"I think the recent macro indicators we have received have been sufficiently positive to provide a lift to equities for now," John Lonski, chief economist at Moody's, said, noting Friday's better-than-expected retail sales and Wednesday's industrial production report.
"We have indications that U.S. spending will provide sufficient buoyancy to corporate revenues and profitability in 2016," he said. "Nevertheless, the performance by both categories will be below average for an economic recovery."
U.S. producer prices unexpectedly rose last month, rising 0.1 percent after falling 0.2 percent in December. Excluding food and energy, PPI rose 0.4 percent.
Housing starts fell 3.8 percent in January, while building permits fell 0.2 percent.
The minutes from the latest Federal Reserve meeting showed policymakers worried last month that tighter global financial conditions could hit the U.S. economy and considered changing their planned path of interest rate hikes in 2016.
The "market is thinking the Fed is going to be more supportive and cognizant of emerging market slowdown," said Krishna Memani, chief investment officer at Oppenheimer Funds.
"The data flow over the last week or two has actually been OK. What (policymakers are) worried about is more long-term issues that hang over the market," he said, referring to China, financial market volatility and the strong dollar.
Treasury yields held near earlier highs, with the at 0.75 percent and the 10-year yield at 1.81 percent. Both yields hit their highest in more than a week.
The U.S. dollar index traded flat, with the euro near $1.113 and the yen at 113.89 yen against the greenback.
St. Louis Fed President James Bullard is due to speak after the market close.
As of Wednesday's close, the major averages are on pace for weekly gains of 3 percent or more.
"The S&P futures are seeing positive follow-through this morning after a strong close yesterday," BTIG Chief Technical Strategist Katie Stockton said in a morning note. "The oversold bounce is supported by short-term positive divergences in our most sensitive momentum indicators. We expect the rally to persist into next week, but we would use it to take down exposure to stocks that have broken down."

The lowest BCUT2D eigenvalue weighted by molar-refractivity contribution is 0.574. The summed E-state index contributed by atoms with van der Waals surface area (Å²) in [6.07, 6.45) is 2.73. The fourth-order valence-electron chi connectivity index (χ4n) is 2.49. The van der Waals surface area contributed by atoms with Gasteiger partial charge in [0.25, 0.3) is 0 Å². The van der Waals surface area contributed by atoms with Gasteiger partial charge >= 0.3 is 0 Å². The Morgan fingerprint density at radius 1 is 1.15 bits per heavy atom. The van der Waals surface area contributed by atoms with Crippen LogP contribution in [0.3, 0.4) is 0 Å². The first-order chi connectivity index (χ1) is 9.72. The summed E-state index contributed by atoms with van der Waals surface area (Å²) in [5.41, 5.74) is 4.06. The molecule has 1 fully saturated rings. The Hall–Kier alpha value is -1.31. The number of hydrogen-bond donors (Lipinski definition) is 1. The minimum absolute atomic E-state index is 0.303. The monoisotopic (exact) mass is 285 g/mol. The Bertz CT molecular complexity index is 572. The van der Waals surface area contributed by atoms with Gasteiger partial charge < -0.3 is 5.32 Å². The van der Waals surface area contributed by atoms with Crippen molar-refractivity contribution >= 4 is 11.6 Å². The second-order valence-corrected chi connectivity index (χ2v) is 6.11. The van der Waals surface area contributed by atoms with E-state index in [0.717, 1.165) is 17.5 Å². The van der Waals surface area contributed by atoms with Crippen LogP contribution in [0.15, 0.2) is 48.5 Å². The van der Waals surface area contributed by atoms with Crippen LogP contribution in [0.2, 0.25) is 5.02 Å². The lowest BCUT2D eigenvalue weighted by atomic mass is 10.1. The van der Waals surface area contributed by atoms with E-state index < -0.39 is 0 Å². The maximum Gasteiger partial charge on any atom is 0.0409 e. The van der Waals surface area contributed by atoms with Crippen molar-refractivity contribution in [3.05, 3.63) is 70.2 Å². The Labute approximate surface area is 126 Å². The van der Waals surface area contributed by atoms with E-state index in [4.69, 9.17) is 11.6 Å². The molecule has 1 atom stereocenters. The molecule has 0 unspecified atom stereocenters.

The Dow transports closed up 1.6 percent.
The closed up 31.24 points, or 1.65 percent, at 1,926.82, with energy leading nine sectors higher and utilities the only decliner.
The Nasdaq composite closed up 98.11 points, or 2.21 percent, at 4,534.06.
The CBOE Volatility Index (VIX), widely considered the best gauge of fear in the market, held just above 22.
About five stocks advanced for every decliner on the New York Stock Exchange, with an exchange volume of 1.2 billion and a composite volume of nearly 5.0 billion in the close.
Gold futures for April delivery settled up $3.20 at $1,211.40 an ounce.
—Reuters and CNBC's Robert Hum and Chris Hayes contributed to this report.
Correction: This story has been updated to reflect that Hogan said the possibility for cooperation was credible.
On tap this week:
Earnings: Marriott, NetApp, Newmont Mining, Marathon Oil, Morningstar
6 p.m. St. Louis Fed President James Bullard
Earnings: Wal-Mart, Nordstrom, Applied Materials, Duke Energy, Discovery Communications, Hyatt, MGM Resorts, Dish Networks, Kate Spade, Crocs, Scana, SodaStream, Toro, Dana Holdings, Fluor, Imax, Six Flags, BJ's Restaurant, Boston Beer, WageWorks
8:30 a.m. Initial claims; Philadelphia Fed survey
10 a.m.: Leading indicators
10:30 a.m.: Natural gas inventories
11 a.m.: Oil inventories
3:30 p.m. San Francisco Fed President John Williams
4:30 p.m.: Fed balance sheet
Earnings: Deere, Public Service, VF Corp, Cabot Oil and Gas, Allianz, Pinnacle West, Echostar
8:30 a.m. CPI
8:40 a.m. Cleveland Fed President Loretta Mester
1 p.m.: Oil rig count
*Planner subject to change.